Freda weighed eighteen pounds when she was born. Her feet were each six inches long. At ten, she was taller than her father. Five feet eleven and one-half inches standing in her socks. I can’t keep you in shoes, her mother would say, and they went to Woolworth’s for men’s cloth slippers. Her mother cut them open up front to leave room for Freda’s toes. She’d stitch flowers in the fabric to pretty up the seams, forget-me-nots and daisies and yellow bushel roses. They sat beside the radio and listened to The Doctor’s Wife and Tales of the Texas Rangers while her mother worked the needle. Some of your daddy’s people are tall, she’d say. Your Aunt Mary had hands like a butcher. By God, her grip was strong.
Sometimes Freda felt her bones growing while she lay in bed. This was when the sensation was still new. Before it became as familiar as the pounding of her heart. The house was quiet except for the planes out by the base and Tishko, the Weavers’ dog, who barked at the moon and stars. That dog’s got a streak in him, Mr. Weaver always said. I bet he’s part wolf on his momma’s side.
L. Annette Binder
L. Annette Binder was born in Germany and grew up in Colorado Springs, Colorado. Her stories have appeared in The Southern Review, Bellingham Review, The Beloit Fiction Journal, Avery Anthology and others. Her work was a finalist for the 2010 Flannery O’Connor Award for Short Fiction. She is a student in the Programs in Writing at the University of California, Irvine.
Q&A by Pei-Ling Lue
- PL: Where did the idea for this story come from?
- LB: I’m very interested in the body as an electrical machine and how our wiring affects our experience and self-conception. Déjà-vu is this stutter step of comprehension; due to a glitch in our wiring, we get signals on a delay so we immediately assume we have been here before. But I also feel like déjà-vu is something much deeper—a fleeting pointer to an infinite experience: we have already experienced everything already, yet we don’t fully realize it. Sounds Borgesian, or Buddhist, or Kantian, I know, but this knowledge of complete experience haunts me. It’s interesting that Valise is plagued by a déjà-vu when he goes to this horrific city under siege. His body is trying to retreat to familiar ground, but in doing so, it’s implicating itself in a war. If he has already been here, then he is already complicit in the violence.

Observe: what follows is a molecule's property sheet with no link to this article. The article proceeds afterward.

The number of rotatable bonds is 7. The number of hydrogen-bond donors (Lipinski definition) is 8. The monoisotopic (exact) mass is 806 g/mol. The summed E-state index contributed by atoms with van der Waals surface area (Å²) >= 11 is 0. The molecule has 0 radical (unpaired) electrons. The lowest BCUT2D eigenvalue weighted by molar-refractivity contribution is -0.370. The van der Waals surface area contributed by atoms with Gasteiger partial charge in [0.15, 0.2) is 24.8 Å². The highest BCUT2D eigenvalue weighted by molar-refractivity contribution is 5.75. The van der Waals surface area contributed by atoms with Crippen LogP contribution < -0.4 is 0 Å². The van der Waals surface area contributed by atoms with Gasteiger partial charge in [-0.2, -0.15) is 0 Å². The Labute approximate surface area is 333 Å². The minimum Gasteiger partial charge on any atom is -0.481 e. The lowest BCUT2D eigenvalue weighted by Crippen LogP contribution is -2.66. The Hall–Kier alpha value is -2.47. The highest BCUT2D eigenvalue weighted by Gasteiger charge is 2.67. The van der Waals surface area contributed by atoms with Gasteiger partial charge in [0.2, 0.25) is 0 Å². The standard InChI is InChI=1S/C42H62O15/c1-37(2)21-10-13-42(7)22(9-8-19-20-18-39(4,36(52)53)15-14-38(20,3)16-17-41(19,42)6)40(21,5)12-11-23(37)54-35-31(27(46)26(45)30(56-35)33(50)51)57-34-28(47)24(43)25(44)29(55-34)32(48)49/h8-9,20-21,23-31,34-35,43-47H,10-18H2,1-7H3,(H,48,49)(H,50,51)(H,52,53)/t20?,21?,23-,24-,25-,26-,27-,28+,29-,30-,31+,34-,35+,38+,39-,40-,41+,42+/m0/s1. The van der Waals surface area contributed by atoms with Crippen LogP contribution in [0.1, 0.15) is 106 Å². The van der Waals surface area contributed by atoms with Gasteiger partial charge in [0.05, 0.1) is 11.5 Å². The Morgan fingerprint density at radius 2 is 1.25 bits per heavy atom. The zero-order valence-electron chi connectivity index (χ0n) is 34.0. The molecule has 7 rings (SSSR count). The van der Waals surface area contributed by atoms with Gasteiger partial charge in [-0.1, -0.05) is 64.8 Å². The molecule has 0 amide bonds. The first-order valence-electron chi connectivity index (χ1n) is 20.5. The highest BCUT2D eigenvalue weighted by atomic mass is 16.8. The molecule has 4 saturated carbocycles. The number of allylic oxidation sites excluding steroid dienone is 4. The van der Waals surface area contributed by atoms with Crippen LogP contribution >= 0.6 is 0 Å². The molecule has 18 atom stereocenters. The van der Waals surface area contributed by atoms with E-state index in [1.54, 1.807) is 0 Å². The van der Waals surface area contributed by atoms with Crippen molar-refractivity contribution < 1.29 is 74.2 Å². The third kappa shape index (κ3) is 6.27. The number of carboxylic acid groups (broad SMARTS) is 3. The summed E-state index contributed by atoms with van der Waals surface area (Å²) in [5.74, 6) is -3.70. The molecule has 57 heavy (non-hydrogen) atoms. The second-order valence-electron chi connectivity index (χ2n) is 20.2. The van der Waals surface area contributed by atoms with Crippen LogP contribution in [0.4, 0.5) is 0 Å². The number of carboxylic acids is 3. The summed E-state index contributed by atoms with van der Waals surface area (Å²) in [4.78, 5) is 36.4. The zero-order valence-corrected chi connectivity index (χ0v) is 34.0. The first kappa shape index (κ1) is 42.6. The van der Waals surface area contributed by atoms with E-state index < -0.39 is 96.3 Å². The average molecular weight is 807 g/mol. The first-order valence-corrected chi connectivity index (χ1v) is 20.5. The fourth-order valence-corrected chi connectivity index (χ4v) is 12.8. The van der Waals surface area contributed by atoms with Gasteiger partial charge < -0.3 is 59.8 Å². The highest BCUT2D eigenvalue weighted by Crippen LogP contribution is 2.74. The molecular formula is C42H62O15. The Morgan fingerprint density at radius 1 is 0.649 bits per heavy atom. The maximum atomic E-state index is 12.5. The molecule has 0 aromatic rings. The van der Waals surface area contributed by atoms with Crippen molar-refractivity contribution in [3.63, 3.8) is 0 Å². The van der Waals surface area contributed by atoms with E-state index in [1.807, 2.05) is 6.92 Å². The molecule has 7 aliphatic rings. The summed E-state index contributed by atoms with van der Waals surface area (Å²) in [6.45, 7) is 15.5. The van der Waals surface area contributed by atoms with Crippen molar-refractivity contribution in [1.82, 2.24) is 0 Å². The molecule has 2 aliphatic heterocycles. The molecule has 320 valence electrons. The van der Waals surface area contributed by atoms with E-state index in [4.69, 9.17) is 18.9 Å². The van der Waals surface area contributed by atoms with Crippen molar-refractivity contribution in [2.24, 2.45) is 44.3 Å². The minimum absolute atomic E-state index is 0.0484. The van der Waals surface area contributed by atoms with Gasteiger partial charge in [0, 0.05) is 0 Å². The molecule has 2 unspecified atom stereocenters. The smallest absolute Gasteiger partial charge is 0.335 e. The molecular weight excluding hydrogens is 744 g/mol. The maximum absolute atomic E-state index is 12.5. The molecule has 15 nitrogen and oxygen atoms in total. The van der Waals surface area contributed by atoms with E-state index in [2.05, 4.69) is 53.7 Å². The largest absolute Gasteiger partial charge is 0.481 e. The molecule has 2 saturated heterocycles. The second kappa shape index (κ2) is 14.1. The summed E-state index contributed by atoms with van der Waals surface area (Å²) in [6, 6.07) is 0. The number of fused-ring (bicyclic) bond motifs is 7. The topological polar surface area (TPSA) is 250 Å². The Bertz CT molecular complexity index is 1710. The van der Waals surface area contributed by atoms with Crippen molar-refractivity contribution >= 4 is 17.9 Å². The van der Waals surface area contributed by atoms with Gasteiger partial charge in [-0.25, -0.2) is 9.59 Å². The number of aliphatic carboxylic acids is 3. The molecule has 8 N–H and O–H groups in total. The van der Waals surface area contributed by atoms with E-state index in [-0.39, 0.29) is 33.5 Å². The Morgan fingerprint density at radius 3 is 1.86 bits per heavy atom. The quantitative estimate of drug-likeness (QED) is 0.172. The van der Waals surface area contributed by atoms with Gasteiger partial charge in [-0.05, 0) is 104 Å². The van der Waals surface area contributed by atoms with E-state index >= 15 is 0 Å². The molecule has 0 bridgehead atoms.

- PL: What was the most challenging aspect of writing this story?
- PL: How much research did you do on gigantism and what challenges did you face writing about this topic?
- PL: The details of mountains, nephilim, giants, and the setting of Colorado tie together so well in this story. Did you plan to write about nephilim with Colorado and the mountains in mind or was it a happy accident?
- PL: Despite Freda and Teddy’s deep connection, there is also a distance between them. How did you come up with the idea for this relationship?
- PL: I noticed throughout the story that you rarely used Freda and Teddy’s names. You refer to them mostly as she and he. Was this intentional?
- PL: The last scene of the story is so powerful. Despite the love Freda feels for Teddy, she cannot open herself up to him. Did you know when you started writing this piece that the story would end this way? What does Teddy feel as he walks away from Freda’s house?
- PL: How long did it take you to complete this story?
- PL: What are you working on now?
- PL: What is the best bit of advice about writing you have ever received?